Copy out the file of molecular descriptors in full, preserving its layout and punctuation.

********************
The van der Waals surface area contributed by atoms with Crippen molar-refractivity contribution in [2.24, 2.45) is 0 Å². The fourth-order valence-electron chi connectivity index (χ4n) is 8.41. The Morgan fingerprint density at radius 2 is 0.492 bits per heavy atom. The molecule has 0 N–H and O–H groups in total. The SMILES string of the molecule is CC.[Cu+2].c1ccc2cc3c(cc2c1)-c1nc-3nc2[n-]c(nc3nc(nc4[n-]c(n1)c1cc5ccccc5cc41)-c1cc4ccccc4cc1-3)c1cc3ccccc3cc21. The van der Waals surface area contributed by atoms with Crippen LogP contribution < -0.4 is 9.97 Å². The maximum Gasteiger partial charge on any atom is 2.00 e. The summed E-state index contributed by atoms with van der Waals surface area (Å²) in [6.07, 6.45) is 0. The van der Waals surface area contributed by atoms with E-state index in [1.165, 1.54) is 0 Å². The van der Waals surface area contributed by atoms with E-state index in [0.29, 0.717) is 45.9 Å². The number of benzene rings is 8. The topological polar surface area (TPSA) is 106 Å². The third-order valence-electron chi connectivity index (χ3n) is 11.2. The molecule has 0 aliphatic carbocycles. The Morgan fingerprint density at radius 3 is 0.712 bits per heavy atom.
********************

The van der Waals surface area contributed by atoms with Crippen molar-refractivity contribution in [2.24, 2.45) is 0 Å². The fourth-order valence-electron chi connectivity index (χ4n) is 8.41. The Morgan fingerprint density at radius 2 is 0.492 bits per heavy atom. The molecule has 0 N–H and O–H groups in total. The SMILES string of the molecule is CC.[Cu+2].c1ccc2cc3c(cc2c1)-c1nc-3nc2[n-]c(nc3nc(nc4[n-]c(n1)c1cc5ccccc5cc41)-c1cc4ccccc4cc1-3)c1cc3ccccc3cc21. The van der Waals surface area contributed by atoms with Crippen LogP contribution < -0.4 is 9.97 Å². The maximum Gasteiger partial charge on any atom is 2.00 e. The summed E-state index contributed by atoms with van der Waals surface area (Å²) in [6.07, 6.45) is 0. The van der Waals surface area contributed by atoms with E-state index in [1.165, 1.54) is 0 Å². The van der Waals surface area contributed by atoms with E-state index in [0.29, 0.717) is 45.9 Å². The number of benzene rings is 8. The topological polar surface area (TPSA) is 106 Å². The third-order valence-electron chi connectivity index (χ3n) is 11.2. The molecule has 0 aliphatic carbocycles. The Morgan fingerprint density at radius 3 is 0.712 bits per heavy atom.